|Founded||1999 (as Berkut Air)|
|Commenced operations||September 1, 2011|
|Headquarters||Oral, West Kazakhstan Province, Kazakhstan|
The airline was founded in 1999 as a business jet operator, Berkut Air, and since started domestic scheduled services. In 2008, Bek Air purchased shares of stock in Oral Ak Zhol Airport, which is currently a base airport for the company. Bek Air has committed to investing KZT10 million (USD30,000) a month in order to reconstruct the airport's runway, which is in poor condition.
In 2011, the airline was rebranded as Bek Air.
Bek Air's destinations include the following domestic airports:
- Aktau – Aktau Airport
- Aktobe – Aktobe Airport
- Almaty – Almaty International Airport
- Atyrau – Atyrau Airport
- Kyzylorda – Kyzylorda Airport
- Nur-Sultan – Nursultan Nazarbayev International Airport
- Oral – Oral Ak Zhol Airport
- Oskemen – Oskemen Airport
- Pavlodar – Pavlodar Airport
- Shymkent – Shymkent Airport
The Bek Air fleet consists of the following aircraft as of December 2019:
|Fokker 100||8||—||9||100||109||1 aircraft crashed on 27 December 2019|
|Irkut MC-21-300||—||10||TBA||Deliveries to begin in 2021. Set to replace Fokker 100s.|
Bek Air acquired its first Fokker 100 in 2012 after initially leasing aircraft from InvestAvia. In 2013, a second Fokker 100 was purchased from Mass Lease from the Netherlands and between 2014 and 2017, another 6 Fokker 100 aircraft were leased from Mass Lease. In 2019, 1 more Fokker 100 was bought from Air Panama. At the 2019 MAKS Air Show, at Zhukovsky International Airport, Moscow, Bek Air signed a letter of intent for 10 Irkut MC-21 aircraft. Delivery of the new aircraft was expected to be in the second half of 2021 and to replace the existing Fokker 100s.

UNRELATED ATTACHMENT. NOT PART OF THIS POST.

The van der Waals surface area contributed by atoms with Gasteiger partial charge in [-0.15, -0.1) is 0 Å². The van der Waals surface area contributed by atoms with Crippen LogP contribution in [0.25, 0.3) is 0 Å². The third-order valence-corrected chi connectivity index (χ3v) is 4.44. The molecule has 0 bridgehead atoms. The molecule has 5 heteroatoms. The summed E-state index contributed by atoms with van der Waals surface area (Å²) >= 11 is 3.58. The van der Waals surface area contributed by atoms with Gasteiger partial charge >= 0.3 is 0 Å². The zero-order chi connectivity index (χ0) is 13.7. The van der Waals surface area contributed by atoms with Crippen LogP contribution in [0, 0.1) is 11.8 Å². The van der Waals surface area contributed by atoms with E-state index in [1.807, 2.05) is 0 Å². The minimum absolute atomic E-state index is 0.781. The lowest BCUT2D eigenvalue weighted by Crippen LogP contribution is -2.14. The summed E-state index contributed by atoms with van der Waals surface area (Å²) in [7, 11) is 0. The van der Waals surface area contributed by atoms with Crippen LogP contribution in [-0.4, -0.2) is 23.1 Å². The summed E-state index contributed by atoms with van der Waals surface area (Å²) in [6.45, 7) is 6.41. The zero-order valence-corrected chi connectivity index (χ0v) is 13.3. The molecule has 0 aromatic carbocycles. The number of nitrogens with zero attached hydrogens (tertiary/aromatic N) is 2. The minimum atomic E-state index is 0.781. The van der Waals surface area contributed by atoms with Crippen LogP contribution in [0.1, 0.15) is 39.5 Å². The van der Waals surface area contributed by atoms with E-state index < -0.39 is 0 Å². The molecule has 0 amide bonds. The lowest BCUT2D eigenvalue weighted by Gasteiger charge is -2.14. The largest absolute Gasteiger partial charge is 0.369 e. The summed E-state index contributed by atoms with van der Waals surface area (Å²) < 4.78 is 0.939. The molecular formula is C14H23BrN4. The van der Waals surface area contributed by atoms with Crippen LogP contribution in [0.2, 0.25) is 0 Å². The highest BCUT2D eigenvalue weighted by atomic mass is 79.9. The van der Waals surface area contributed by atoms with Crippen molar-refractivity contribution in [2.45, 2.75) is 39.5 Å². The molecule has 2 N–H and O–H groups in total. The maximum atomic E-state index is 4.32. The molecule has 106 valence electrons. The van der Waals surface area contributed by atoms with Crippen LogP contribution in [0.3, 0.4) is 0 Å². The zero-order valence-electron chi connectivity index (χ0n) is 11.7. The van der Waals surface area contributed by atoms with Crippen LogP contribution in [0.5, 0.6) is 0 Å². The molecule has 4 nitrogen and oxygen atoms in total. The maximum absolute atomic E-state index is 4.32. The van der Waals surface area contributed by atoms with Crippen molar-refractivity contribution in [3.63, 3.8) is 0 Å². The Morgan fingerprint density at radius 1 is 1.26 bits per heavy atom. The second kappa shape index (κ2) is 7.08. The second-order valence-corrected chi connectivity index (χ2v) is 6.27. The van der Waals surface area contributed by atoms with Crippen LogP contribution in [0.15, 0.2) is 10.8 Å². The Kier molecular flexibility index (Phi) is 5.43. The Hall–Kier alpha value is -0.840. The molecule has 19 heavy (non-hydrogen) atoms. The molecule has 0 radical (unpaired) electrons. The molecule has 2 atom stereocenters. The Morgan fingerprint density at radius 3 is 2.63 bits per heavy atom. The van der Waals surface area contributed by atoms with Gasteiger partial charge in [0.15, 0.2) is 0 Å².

Accidents and incidents
On 27 December 2019, a Fokker 100 operating as Bek Air Flight 2100, headed to Nur-Sultan, crashed shortly after takeoff from Almaty International Airport at 7:22 AM, killing twelve of the ninety-eight people on board. The aircraft was unable to climb and was lost on radar. It crashed into a concrete wall as well as a vacant two story building under construction. As a result, Bek Air's flight authorization after the accident was suspended by authorities.
Media related to Bek Air at Wikimedia Commons
- "Bek Air — Бек Эйр". aviata.kz. Retrieved Dec 27, 2019.
- "Купить авиабилеты Бек Эйр, цены. Билеты на самолеты Bek Air, бронирование онлайн". www.chocotravel.com. Retrieved Dec 27, 2019.
- Kaminski-Morrow, David. "Bek Air grounded after fatal Fokker 100 accident at Almaty". FlightGlobal. Retrieved 30 December 2019.
- "Bek Air. Новое направление полетов Алматы-Актау-Алматы". International Travel plus. 26 March 2014. Retrieved 26 March 2014.
- "Global Airline Guide 2019 (Part One)". Airliner World (October 2019): 18.
- "Deaths as plane crashes near Kazakhstan airport". Dec 27, 2019. Retrieved Dec 27, 2019 – via www.bbc.co.uk.
- "UAC goes "all in" and signs agreements for 20 MC-21s at MAKS". www.aerotime.aero. Retrieved Dec 27, 2019.
- "15 killed as Bek Air Fokker 100 crashes in Almaty". Airlinerwatch. Retrieved 30 December 2019.
- "MC-21 Scores New Orders". Airliner World. October 2019: 17.
- "Dozens survive Kazakhstan plane crash". BBC News. 2019-12-27. Archived from the original on 30 December 2019. Retrieved 2019-12-30.
- Kaminski-Morrow, David. "Bek Air grounded after fatal Fokker 100 accident at Almaty". Flight Global. Archived from the original on 27 December 2019. Retrieved 2019-12-28.